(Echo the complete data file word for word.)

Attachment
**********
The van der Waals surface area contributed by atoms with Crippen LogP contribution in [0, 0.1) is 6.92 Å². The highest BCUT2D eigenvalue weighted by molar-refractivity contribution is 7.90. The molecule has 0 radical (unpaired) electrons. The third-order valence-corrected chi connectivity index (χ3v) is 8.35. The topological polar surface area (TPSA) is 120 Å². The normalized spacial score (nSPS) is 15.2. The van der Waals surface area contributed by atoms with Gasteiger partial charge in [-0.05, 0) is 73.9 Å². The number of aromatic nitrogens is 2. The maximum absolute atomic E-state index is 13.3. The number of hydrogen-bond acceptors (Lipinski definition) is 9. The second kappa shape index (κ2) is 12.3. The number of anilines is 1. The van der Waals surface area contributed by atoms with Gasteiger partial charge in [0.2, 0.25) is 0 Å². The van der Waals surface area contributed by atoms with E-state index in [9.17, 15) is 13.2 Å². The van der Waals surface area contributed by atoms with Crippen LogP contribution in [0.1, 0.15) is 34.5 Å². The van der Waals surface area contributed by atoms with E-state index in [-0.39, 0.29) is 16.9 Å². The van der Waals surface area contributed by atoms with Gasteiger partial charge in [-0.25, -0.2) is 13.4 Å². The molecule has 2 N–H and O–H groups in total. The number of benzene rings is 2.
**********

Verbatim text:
The van der Waals surface area contributed by atoms with Crippen LogP contribution in [0, 0.1) is 6.92 Å². The highest BCUT2D eigenvalue weighted by molar-refractivity contribution is 7.90. The molecule has 0 radical (unpaired) electrons. The third-order valence-corrected chi connectivity index (χ3v) is 8.35. The topological polar surface area (TPSA) is 120 Å². The normalized spacial score (nSPS) is 15.2. The van der Waals surface area contributed by atoms with Gasteiger partial charge in [-0.05, 0) is 73.9 Å². The number of aromatic nitrogens is 2. The maximum absolute atomic E-state index is 13.3. The number of hydrogen-bond acceptors (Lipinski definition) is 9. The second kappa shape index (κ2) is 12.3. The number of anilines is 1. The van der Waals surface area contributed by atoms with Gasteiger partial charge in [0.2, 0.25) is 0 Å². The van der Waals surface area contributed by atoms with E-state index in [9.17, 15) is 13.2 Å². The van der Waals surface area contributed by atoms with Crippen LogP contribution in [0.1, 0.15) is 34.5 Å². The van der Waals surface area contributed by atoms with E-state index in [-0.39, 0.29) is 16.9 Å². The van der Waals surface area contributed by atoms with Gasteiger partial charge in [-0.25, -0.2) is 13.4 Å². The molecule has 2 N–H and O–H groups in total. The number of benzene rings is 2.